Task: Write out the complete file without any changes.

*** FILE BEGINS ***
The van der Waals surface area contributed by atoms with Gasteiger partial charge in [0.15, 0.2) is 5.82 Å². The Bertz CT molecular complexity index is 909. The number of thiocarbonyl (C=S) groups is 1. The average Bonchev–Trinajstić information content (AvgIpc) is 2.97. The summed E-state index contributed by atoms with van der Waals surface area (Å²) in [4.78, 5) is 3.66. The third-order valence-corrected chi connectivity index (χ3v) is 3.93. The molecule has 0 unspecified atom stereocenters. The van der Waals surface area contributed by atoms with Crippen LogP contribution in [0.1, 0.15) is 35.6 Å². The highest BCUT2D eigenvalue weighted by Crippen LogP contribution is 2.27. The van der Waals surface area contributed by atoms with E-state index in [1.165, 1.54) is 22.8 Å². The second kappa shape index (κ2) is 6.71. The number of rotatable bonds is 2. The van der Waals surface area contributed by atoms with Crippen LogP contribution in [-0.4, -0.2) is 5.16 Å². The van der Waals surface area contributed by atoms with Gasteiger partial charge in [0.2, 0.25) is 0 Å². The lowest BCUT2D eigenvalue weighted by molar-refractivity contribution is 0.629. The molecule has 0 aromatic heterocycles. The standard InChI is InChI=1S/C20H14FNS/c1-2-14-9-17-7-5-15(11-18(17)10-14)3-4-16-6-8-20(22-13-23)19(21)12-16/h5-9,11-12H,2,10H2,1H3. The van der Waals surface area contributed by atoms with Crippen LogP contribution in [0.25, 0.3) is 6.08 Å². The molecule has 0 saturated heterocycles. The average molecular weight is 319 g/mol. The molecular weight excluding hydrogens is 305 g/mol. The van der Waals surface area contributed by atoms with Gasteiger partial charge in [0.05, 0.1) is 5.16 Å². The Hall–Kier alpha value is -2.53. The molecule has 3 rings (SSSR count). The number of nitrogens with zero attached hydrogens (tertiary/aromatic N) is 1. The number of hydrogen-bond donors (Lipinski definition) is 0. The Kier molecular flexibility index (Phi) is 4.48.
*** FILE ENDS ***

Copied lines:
The van der Waals surface area contributed by atoms with Gasteiger partial charge in [0.15, 0.2) is 5.82 Å². The Bertz CT molecular complexity index is 909. The number of thiocarbonyl (C=S) groups is 1. The average Bonchev–Trinajstić information content (AvgIpc) is 2.97. The summed E-state index contributed by atoms with van der Waals surface area (Å²) in [4.78, 5) is 3.66. The third-order valence-corrected chi connectivity index (χ3v) is 3.93. The molecule has 0 unspecified atom stereocenters. The van der Waals surface area contributed by atoms with Crippen LogP contribution in [0.1, 0.15) is 35.6 Å². The highest BCUT2D eigenvalue weighted by Crippen LogP contribution is 2.27. The van der Waals surface area contributed by atoms with E-state index in [1.165, 1.54) is 22.8 Å². The second kappa shape index (κ2) is 6.71. The number of rotatable bonds is 2. The van der Waals surface area contributed by atoms with Crippen LogP contribution in [-0.4, -0.2) is 5.16 Å². The van der Waals surface area contributed by atoms with Gasteiger partial charge in [0.2, 0.25) is 0 Å². The lowest BCUT2D eigenvalue weighted by molar-refractivity contribution is 0.629. The molecule has 0 aromatic heterocycles. The standard InChI is InChI=1S/C20H14FNS/c1-2-14-9-17-7-5-15(11-18(17)10-14)3-4-16-6-8-20(22-13-23)19(21)12-16/h5-9,11-12H,2,10H2,1H3. The van der Waals surface area contributed by atoms with Crippen LogP contribution in [0.25, 0.3) is 6.08 Å². The molecule has 0 saturated heterocycles. The average molecular weight is 319 g/mol. The molecular weight excluding hydrogens is 305 g/mol. The van der Waals surface area contributed by atoms with Gasteiger partial charge in [0.05, 0.1) is 5.16 Å². The Hall–Kier alpha value is -2.53. The molecule has 3 rings (SSSR count). The number of nitrogens with zero attached hydrogens (tertiary/aromatic N) is 1. The number of hydrogen-bond donors (Lipinski definition) is 0. The Kier molecular flexibility index (Phi) is 4.48.